Western Views on Ethical Theory: Virtue and Reasoning

Unit 3


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  • Western Views on Ethical Theory: Virtue and Reasoning


In this unit, you will study the ethical approach of virtue or moral character. Like all the ethical theories you have studied so far, the application of this theory has its strengths and its flaws. Pay close attention to your readings for this unit as they will cover the nature of these attributes.


Briefly, theories based on virtue are in contrast to the theories presented in the last two units, which emphasized duties or rules (deontology) or the consequences of actions (consequentialism). Rather than focusing on acts or rules, virtue ethics focus on the moral character of the individual. From this view, you should live a life of virtue, as a virtuous person, acting virtuously (Crisp, 2010).

Virtue ethics can be traced back to Aristotle and Plato, with Plato’s Republic laying the foundations for conceptualizing justice as a virtue (Baggini & Fosi, 2007). Other theories of justice are more modern, based on the work of John Rawls in the 1960s and 1970s about fairness. Rawls was interested in ethics at a societal level, what he called its basic structure. According to Lovett (2010), this structure encompasses the following:

The set of social institutions and practices that systematically influence how well our lives can be expected to go, individual effort aside. These institutions and practices obviously include such things as the system of government and laws, but they also include some less obvious things, such as the organization of the economy and, in some cases, cultural conditions. (p. 17).

The third theory included in the group is the ethics of care. This theory also has a social concern: “Care means attention to what is going on in the world and emotional concern about the well-being of others” (Ciulla, 2009, p. 3). Principles associated with ethics of care push beyond individual interests, or even mediation of conflicting interests, to see that the interests of humanity are intertwined (Held, 2007).

As you explore and apply theories of virtue ethics, justice, and ethics of care, you may find that the questions they generate are quite different from those of the last two units. Which viewpoints and assumptions are closer to your own? Which theory fits better with your professional field and your intended research dissertation directions?


Baggini, J., & Fosi, P. S. (2007). The ethics toolkit: A compendium of ethical concepts and methods. Malden, MA: Blackwell Publishing.

Ciulla, J. B. (2009). Leadership and the ethics of care. Journal of Business Ethics, 88(1), 3–4.

Crisp, R. (2010). Virtue ethics and virtue epistemology. Metaphilosophy, 41(1/2), 22–40.

Held, V. (2007). The ethics of care. In D. Copp (Ed.), The Oxford handbook of ethical theory. Oxford, UK: Oxford University Press.

Lovett, F. (2010). Reader’s guides: Rawls’s ‘A theory of justice’. London, UK: Continuum International Publishing.


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[u03s1] Unit 03 Study 1



Use your The Elements of Moral Philosophy text to read the following:

    • Chapter 11, “Feminism and the Ethics of Care,” pages 147–158.
    • Chapter 12, “Virtue Ethics,” pages 159–174.
    • Chapter 13, “What Would a Satisfactory Moral Theory Be Like?,” pages 175–184.\

Use the Internet to read the following:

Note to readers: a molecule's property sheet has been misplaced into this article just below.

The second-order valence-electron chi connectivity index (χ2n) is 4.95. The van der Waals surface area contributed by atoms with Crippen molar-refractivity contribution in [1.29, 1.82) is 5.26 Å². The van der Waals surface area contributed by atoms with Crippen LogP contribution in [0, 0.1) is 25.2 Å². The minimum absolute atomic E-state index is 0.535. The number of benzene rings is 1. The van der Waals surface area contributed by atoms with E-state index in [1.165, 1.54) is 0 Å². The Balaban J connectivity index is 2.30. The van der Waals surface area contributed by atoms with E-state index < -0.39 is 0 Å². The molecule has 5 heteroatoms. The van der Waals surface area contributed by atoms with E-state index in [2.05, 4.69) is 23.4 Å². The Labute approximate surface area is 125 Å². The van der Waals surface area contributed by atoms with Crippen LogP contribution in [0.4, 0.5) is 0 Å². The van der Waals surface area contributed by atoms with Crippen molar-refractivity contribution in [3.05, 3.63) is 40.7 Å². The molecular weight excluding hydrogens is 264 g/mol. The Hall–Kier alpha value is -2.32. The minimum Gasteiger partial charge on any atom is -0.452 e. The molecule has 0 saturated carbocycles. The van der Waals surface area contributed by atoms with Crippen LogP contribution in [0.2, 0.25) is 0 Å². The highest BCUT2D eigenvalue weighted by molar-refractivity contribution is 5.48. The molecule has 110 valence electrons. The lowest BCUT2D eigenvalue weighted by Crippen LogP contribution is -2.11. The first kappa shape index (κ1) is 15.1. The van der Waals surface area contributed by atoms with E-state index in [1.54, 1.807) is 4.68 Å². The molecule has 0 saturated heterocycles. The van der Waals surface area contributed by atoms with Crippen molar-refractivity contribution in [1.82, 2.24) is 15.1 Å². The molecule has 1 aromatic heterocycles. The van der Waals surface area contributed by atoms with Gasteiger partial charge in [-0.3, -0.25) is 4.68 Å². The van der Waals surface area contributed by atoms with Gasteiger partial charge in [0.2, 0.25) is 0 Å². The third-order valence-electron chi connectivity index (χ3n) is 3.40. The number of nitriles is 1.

Learning Components

This activity will help you achieve the following learning components:

    • Examine the role of virtue and personal moral integrity in ethical leadership.
  • Toggle Drawer

[u03d1] Unit 03 Discussion 1

Moral Innocence

In his book Defining Moments: When Managers Must Choose Between Right and Right, Badaracco (1997) states the following:

Men and women who have power over the lives and livelihoods of others must almost inevitably get their hands dirty—not in the sense of rolling up their sleeves and working hard, but in the sense of losing their moral innocence. (p. 4)

He goes on to quote venerable management philosopher Chester Barnard with a similar sentiment, “It seems to me inevitable that the struggle to maintain cooperation among men should as surely destroy some men morally as battle destroys them physically” (p. 4).

In your post:

    • Explain what Badaracco means by the loss of moral innocence from the perspective of the ethical theory of virtue.
    • Describe a situation when you or someone you know made a decision that led to others questioning that person’s character.
      • What was the decision that was made?
      • What characteristics of virtue were called into question and why?
      • How might a situation like this affect the ability to lead effectively?

Support your position with references to the unit readings and your own research. Be sure you follow current APA guidelines for citations and references.

Response Guidelines

Respond to the posts of at least two of your peers. Use this discussion to share experiences and ideas. Ask questions, seek clarity, and offer your own perspective.


Badaracco, J. L. Jr., (1997). Defining moments: When managers must choose between right and right. Boston, MA: Harvard Business Review Press.

Learning Components

This activity will help you achieve the following learning components:

    • Apply an ethical framework to an ethical dilemma.
    • Explain the role of ethical theory in guiding business decisions in a global environment.
    • Analyze the connection between ethical decision making and effective leadership.
    • Examine the role of virtue and personal moral integrity in ethical leadership.
    • Apply doctoral-level skill in critical thinking, research, and writing.
    • Cite and reference resources, giving appropriate credit for another’s work.